The case of NATO member Turkey is particularly disturbing to U.S. policymakers. The Turkish government had been eager to repair damage with its ties with the U.S. after refusing to allow the U.S. 4th Infantry Division to deploy from its territory as the buildup to war proceeded.
Indeed, David Phillips, a senior fellow at the Council on Foreign Relations, notes that Turkey didn’t even agree to grant overflight rights to U.S. warplanes until after the war began. Many military analysts believe the lack of a “northern front,” which would have seen the 4th Infantry Division advance on Baghdad from the Turkish border, is partly to blame for the strength of resistance now present in the “Sunni triangle” north of the capital. The Turks had demanded up to $1 billion for every 1,000 soldiers traversing their territory — a figure that led to outrage in Washington.
SHOW ME THE MONEY
With U.S. backing for an $8.5 billion economic rescue package being dangled before it, the Turkish parliament voted to approve the deployment of up to 20,000 troops to Iraq.
But the deployment, State Department officials concede, will likely never happen. Turkey’s bitter enemies among Iraqi’s Kurds — but also among Iraqis who view Turkey as the former Ottoman colonial power, quickly objected to the idea. Within two weeks of the vote, Turkey had revised its position, insisting it would not deploy troops if prominent Iraqis would not welcome them. Last week, the offer was rescinded completely.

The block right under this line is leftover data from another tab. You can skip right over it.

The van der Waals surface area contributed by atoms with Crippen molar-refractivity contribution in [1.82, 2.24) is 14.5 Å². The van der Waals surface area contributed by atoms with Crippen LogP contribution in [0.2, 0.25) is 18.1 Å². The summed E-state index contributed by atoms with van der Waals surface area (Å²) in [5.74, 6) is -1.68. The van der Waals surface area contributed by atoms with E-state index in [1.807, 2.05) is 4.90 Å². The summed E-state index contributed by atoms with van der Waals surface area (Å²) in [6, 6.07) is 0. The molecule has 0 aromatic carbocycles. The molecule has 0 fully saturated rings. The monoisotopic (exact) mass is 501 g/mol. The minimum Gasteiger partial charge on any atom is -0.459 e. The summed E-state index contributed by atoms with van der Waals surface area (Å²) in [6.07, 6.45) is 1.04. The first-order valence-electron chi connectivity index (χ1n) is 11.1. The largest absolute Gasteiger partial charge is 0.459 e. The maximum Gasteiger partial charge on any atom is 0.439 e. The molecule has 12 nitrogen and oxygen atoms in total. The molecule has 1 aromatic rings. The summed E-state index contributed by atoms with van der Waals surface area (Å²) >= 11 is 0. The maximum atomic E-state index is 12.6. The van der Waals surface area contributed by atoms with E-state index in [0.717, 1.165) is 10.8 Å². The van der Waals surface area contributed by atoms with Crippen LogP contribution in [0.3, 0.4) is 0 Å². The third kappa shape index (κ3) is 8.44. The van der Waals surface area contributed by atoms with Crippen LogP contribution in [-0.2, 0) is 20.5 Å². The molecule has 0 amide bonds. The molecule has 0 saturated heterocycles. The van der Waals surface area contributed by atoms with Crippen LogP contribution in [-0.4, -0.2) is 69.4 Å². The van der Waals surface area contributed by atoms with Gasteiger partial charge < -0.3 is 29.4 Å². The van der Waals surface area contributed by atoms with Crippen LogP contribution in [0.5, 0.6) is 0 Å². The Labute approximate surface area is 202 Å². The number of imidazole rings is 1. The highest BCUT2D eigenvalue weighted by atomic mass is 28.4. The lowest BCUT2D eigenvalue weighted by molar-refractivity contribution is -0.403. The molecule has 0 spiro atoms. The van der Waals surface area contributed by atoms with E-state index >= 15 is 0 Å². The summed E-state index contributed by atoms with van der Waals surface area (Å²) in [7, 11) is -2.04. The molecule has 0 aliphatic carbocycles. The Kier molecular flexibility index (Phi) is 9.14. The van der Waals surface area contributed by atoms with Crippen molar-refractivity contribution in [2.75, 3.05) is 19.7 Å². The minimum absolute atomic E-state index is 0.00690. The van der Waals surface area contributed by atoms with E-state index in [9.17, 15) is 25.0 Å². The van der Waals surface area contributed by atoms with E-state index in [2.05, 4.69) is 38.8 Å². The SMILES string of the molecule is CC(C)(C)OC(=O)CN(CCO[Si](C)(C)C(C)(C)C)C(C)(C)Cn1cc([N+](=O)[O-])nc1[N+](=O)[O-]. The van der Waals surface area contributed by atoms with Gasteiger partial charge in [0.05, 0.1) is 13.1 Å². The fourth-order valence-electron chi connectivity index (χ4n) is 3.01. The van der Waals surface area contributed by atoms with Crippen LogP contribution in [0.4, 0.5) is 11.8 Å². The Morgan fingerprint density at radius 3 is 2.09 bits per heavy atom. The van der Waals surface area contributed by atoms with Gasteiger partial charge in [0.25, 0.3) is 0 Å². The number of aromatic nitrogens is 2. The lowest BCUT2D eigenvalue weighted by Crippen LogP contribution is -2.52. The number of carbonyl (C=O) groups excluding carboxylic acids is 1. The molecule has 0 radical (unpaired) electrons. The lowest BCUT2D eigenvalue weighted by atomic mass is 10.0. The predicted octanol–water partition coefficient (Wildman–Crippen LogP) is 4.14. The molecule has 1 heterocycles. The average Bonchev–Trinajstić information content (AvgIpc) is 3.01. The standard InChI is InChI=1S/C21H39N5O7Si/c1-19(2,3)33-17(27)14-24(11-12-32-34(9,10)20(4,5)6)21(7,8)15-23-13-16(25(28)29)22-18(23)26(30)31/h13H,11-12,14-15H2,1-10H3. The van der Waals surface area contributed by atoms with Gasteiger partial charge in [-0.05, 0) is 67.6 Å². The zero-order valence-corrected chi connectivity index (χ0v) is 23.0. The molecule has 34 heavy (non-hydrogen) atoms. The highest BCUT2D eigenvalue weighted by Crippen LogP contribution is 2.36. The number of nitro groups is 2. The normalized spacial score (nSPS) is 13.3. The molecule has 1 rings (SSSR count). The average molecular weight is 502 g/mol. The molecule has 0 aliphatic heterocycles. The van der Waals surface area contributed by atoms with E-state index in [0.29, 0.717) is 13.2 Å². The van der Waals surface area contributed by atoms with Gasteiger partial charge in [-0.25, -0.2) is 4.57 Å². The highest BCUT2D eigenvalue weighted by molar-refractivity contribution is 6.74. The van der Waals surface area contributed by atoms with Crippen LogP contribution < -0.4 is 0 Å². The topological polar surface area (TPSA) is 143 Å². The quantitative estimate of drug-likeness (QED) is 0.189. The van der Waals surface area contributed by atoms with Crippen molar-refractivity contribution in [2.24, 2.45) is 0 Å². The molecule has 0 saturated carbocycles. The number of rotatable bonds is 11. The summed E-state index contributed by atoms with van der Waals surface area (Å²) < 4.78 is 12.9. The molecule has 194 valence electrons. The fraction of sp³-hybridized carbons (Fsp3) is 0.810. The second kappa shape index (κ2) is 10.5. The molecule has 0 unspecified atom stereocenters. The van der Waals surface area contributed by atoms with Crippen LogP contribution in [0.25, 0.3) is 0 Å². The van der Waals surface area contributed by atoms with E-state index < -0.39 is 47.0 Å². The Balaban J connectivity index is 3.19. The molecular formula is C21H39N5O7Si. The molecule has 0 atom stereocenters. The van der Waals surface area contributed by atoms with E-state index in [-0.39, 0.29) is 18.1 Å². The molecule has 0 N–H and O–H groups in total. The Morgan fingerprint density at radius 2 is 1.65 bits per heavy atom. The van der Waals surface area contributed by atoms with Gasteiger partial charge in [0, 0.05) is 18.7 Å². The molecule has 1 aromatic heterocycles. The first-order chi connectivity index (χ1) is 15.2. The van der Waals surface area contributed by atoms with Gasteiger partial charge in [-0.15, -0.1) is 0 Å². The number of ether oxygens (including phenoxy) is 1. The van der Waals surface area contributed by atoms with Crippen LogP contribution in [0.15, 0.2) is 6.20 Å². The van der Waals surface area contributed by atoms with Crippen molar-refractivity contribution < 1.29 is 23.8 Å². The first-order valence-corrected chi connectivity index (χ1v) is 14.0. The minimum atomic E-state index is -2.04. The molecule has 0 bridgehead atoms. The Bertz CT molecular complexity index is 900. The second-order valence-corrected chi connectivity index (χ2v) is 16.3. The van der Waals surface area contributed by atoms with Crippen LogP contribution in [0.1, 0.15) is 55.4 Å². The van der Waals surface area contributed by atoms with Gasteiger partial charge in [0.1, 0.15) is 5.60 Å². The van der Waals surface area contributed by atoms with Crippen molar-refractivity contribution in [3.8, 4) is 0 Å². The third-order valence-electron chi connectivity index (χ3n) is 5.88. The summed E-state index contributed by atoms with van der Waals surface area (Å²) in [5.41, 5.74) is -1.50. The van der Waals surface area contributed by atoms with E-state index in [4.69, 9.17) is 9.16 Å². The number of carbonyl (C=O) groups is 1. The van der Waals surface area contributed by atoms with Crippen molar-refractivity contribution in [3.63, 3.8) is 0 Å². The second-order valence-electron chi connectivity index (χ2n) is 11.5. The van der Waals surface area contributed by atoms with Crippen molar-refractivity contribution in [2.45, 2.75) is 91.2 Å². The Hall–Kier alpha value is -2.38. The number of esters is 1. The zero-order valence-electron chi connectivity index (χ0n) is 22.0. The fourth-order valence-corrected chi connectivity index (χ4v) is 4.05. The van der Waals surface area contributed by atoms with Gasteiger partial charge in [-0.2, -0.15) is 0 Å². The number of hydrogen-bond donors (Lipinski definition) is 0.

“We said from the beginning that we were not very eager” to send troops to Iraq, Turkey’s Foreign Minister Abdullah Gul told reporters last week. “We had said we would send troops if our contribution was to be useful. We saw that this was not the case, that’s why we made this decision.”
American analysts and at least one U.S. official questioned Gul’s sincerity. In fact, says Phillips, a former State Department adviser on postwar Iraq, the Turks were very eager to get troops into Iraq in order to influence the direction of its postwar development.
“The fact is, Turkey has had troops in northern Iraq for years. Ankara approached the Bush administration with an offer of troops in order to extend Turkey’s influence in Iraq,” says Phillips. “The administration wanted the troops, but they’re not ignorant of history. All too many Iraqis, not just the Kurds, reacted negatively to the notion of Turkish troops on Iraqi soil.”
Still, even though it will not be sending troops to Iraq, Turkey did get some of what it wanted: the $8.5 billion loan.
The State Department says that loan was never linked to the troop issue, though official department “guidance” says the loan is contingent on Turkey’s continued economic reforms and its “cooperation” in Iraq.
Phillips says the ‘who’ issue was handled terribly by the administration. “Pulling the loan at this point would just look petty and vengeful,” says Phillips, who has spent years on conflict mediation. “It is totally amateurish for the Pentagon to ask for troops, and then turn around and say ‘thanks but no thanks.’